American Culture

What woman should be on the new $10 bill?

The government is deliberating redesigning the $10 and putting a woman on it. Should we select a politician? A Civil Rights figure? An icon of environmentalism? How about an artist? The Scholars & Rogues staff offers some ideas.

Apparently this is a question now. It came up during the recent GOP debate and apparently the best anybody could come up with was “Margaret Thatcher” or “my mom.”


So we put the question to the S&R staff, hoping maybe we could come up with something a tad more credible. Here are our answers, and you can feel free to add your thoughts in the comments.

Sam Smith

There’s a range of great, semi-obvious answers here, including Martha Washington, Abigail Adams and Eleanor Roosevelt. But in the end I settled on Audre Lorde. Our culture honors political figures plenty and business figures way too damned much, but the truth is that we have a vibrant artistic history. In so many ways Lorde, one of our greatest poets, reflects our collective creative genius and she also reflects, in even more ways, the values that define our times. (And no, I don’t think Emily Dickinson would be a better choice.)

For more, please read my S&R Honors tribute to her.

Dan Ryan

Rosa Parks, a quiet, humble woman who simply had enough, who was a hero to multitudes but just herself to herself.

Jim Booth

Two points:

1) Instead of spending millions on this largely symbolic act, what if we plowed that money into encouraging and enforcing equal pay for women? I’m pretty sick of grandstanding bullshit being passed off as attempts to address real social problems.

2) If this is going to be done, why is Alexander Hamilton, who wanted a federal bank and who gave us the decimal system of coinage, neither of which are bad things, being booted from the money system he created? I propose replacing the racist slave owner, Indian genocidist, and private bank lover Andrew Jackson on the 20.

3) Nominee? Dan’s suggestion Rosa Parks is a great choice. I’d suggest Harriet Tubman who helped a lot of people escape slavery. She’d be sort of the anti-Jackson….

Cat White

It will come as no surprise to anyone that I am torn about the choice of which bill should be the proper one.

I love the choice of Harriet Tubman. Her “Ain’t I a Woman?” address was given at the Unitarian church in Akron, Ohio. She was on the front lines of abolition and embraced by early feminists.

Susan B. Anthony? Yeah, sure. But she already had a coin.

Eleanor Roosevelt? Actually my number one choice. She had real influence and power combined with intent.

Rosa Parks is a natural choice because of what followed her action.

Unfortunately we lack a nationally-elected female leader to put on our money.

How about Jeannette Rankin? First woman to serve in Congress, voted for the 19th Amendment, against both World Wars.


Rachel Carson should be on the new $10 bill. Carson is one of those people who, in spite of significant opposition, changed everything. She was already a best selling author and respected naturalist when her major book, Silent Spring, was published in 1962. It is difficult from this distance to understand the impact this book had (including its serialization in The New Yorker Magazine before actually being published).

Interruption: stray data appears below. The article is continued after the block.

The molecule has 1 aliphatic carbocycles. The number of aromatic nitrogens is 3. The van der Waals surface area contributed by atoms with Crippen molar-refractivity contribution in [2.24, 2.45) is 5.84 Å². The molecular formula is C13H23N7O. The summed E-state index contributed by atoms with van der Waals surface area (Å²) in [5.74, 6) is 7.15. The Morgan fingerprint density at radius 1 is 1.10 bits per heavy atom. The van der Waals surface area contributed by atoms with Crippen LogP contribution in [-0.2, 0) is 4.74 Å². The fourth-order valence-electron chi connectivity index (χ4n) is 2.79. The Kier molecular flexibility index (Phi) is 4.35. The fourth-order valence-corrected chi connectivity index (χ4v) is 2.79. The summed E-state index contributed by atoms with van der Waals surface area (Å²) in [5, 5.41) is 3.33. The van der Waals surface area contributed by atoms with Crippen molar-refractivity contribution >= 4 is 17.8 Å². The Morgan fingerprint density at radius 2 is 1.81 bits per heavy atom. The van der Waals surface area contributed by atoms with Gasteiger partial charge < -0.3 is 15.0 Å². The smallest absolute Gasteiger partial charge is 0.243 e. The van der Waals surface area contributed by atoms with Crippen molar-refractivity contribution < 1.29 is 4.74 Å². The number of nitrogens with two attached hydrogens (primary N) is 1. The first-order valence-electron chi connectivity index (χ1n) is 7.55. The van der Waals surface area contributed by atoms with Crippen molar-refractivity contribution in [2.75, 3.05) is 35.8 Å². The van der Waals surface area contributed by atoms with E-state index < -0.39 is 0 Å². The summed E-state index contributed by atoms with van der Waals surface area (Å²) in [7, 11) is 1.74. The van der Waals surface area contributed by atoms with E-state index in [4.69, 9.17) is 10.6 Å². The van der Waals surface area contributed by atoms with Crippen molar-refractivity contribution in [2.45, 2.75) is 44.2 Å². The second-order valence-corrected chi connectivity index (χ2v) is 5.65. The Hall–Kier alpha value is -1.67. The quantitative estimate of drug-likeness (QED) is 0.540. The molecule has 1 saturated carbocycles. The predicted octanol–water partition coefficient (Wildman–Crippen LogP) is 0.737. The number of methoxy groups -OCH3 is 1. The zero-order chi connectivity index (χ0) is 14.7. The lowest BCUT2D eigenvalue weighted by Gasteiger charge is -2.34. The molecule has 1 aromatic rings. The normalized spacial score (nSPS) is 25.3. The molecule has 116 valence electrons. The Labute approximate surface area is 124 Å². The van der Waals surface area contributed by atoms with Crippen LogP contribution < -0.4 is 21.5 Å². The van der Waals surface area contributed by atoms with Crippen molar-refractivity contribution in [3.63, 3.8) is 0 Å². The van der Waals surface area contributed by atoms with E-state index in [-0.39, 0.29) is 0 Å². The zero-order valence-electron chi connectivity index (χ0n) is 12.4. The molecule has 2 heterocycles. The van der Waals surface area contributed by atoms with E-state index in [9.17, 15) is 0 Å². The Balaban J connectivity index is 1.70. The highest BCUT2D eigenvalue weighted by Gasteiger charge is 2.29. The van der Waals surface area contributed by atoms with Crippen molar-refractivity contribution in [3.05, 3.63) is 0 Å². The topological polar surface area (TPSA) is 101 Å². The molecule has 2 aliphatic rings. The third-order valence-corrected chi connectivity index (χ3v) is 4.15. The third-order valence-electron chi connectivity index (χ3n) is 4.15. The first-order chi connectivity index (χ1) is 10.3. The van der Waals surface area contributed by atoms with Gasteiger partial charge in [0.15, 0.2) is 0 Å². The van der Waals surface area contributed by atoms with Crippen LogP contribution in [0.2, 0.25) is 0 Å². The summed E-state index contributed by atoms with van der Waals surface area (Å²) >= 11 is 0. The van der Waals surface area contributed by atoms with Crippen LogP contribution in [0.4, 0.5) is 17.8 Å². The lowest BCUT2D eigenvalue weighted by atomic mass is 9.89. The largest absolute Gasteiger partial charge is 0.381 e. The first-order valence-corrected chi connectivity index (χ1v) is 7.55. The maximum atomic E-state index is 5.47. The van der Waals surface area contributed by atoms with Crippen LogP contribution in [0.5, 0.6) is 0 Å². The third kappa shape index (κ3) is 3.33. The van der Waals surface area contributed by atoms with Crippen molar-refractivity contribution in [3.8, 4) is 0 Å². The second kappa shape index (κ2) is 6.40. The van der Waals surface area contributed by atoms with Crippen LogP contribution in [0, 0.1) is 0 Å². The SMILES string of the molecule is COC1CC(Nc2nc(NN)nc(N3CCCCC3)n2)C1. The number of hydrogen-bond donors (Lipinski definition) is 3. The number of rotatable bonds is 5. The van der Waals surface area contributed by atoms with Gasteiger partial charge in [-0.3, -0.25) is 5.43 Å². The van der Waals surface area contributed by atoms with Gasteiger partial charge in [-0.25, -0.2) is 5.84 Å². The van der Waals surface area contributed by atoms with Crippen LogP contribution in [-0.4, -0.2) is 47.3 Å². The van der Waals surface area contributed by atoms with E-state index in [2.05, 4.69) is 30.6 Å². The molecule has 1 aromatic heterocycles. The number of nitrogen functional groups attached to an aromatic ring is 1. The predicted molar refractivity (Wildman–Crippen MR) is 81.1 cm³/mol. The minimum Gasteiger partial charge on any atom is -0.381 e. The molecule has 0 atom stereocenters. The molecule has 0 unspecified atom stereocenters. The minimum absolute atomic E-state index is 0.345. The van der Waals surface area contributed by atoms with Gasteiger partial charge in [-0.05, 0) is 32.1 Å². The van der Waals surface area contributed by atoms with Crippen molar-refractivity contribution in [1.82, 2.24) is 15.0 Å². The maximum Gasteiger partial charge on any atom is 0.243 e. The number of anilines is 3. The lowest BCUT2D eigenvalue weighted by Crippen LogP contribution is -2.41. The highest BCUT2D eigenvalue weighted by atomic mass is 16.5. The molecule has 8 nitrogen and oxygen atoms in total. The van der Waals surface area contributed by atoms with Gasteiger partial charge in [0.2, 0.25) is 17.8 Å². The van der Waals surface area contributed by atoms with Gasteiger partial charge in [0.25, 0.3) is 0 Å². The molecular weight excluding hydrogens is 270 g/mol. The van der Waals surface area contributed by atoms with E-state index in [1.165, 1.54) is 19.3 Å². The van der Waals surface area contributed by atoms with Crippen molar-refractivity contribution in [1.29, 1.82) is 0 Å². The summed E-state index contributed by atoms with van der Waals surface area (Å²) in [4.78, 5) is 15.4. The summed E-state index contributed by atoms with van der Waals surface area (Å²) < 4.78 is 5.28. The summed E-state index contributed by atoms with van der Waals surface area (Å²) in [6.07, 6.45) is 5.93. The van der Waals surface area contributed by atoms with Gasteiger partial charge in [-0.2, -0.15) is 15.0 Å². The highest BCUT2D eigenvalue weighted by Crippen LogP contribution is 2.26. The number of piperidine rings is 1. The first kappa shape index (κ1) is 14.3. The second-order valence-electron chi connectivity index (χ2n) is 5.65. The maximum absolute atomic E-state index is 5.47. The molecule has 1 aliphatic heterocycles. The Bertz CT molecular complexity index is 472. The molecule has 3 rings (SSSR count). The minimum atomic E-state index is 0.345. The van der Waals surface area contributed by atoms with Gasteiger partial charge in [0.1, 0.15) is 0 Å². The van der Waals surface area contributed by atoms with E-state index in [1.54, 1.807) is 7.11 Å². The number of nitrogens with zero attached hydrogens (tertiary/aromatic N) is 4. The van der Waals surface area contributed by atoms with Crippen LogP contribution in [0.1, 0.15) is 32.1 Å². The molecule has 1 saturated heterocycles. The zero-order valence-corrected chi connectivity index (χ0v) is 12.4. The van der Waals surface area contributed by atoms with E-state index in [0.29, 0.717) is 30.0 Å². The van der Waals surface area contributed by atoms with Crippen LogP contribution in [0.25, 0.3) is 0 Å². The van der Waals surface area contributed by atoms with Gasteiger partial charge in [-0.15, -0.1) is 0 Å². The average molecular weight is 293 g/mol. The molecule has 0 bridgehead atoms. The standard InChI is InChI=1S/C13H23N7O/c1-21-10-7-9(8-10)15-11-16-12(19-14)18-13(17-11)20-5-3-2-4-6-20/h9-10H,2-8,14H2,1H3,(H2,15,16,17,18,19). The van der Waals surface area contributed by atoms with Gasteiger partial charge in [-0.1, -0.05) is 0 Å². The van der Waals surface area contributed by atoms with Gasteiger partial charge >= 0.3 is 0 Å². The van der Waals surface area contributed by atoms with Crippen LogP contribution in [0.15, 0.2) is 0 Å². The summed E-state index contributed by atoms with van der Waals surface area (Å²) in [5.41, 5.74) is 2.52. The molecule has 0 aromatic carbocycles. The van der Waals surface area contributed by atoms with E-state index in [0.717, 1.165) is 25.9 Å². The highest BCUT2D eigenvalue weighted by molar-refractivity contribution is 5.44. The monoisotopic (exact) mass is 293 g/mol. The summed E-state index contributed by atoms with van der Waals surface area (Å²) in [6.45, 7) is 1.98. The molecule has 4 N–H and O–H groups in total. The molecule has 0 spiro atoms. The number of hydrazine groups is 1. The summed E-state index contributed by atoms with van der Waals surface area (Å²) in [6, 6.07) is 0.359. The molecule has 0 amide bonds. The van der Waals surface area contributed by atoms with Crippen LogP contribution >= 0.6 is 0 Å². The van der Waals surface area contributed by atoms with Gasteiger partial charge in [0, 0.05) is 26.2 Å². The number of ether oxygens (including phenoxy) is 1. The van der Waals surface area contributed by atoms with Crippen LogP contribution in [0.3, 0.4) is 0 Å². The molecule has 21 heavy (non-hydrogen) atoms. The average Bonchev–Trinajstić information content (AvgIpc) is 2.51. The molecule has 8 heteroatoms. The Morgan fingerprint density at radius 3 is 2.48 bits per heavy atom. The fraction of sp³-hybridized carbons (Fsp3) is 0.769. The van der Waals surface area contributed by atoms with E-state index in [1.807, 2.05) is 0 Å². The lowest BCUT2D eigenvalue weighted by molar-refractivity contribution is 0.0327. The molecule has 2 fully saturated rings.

Carson pointed out, quite elegantly but furiously, what impact insecticides such as DDT was having on the natural kingdom, particularly bird populations. The book resulted eventually in severe limitations on the use of DDT and other similar products including a DDT ban in the US. But considerably more importantly, the book essentially gave birth to the modern environmental movement, not to mention a significant expansion of government oversight of environmental issues. These were both seminal developments, and while they might have emerged anyway, Carson’s work on the relation between DDT and cancer provided a galvanizing point for both citizen and government action, including the creation of the Environmental Protection Agency.

Ironically, Carson herself died in 1963 from cancer herself. Few books can be said to have changed the world, but Silent Spring did so.

1 reply »

  1. I agree with Jim’s first and second statements. Symbolism is all well and good, but it’s nowhere near as important as real action … and if you’re going to change a symbol, then give some real thought to what lies behind the symbols you’re using. As for who … I think a woman of color would make two important symbolic statements for the price of one, although I do rather favor Rosa Parks, because most people have stood, if only for an instant, in shoes like hers. I mean, most of us have reached a point where we’re just terminally fed up with something that simply isn’t right. But most of us back down, and limit our reaction to a resentful status update on Facebook. She said no, she continued to say no, she accepted the consequences for saying no – and because what she was saying no about was significant to a large number of people, her small no changed America. We may not all have the opportunity or the strength to make great changes, but we can all choose, when faced with a wrong, to say a firm and quiet no.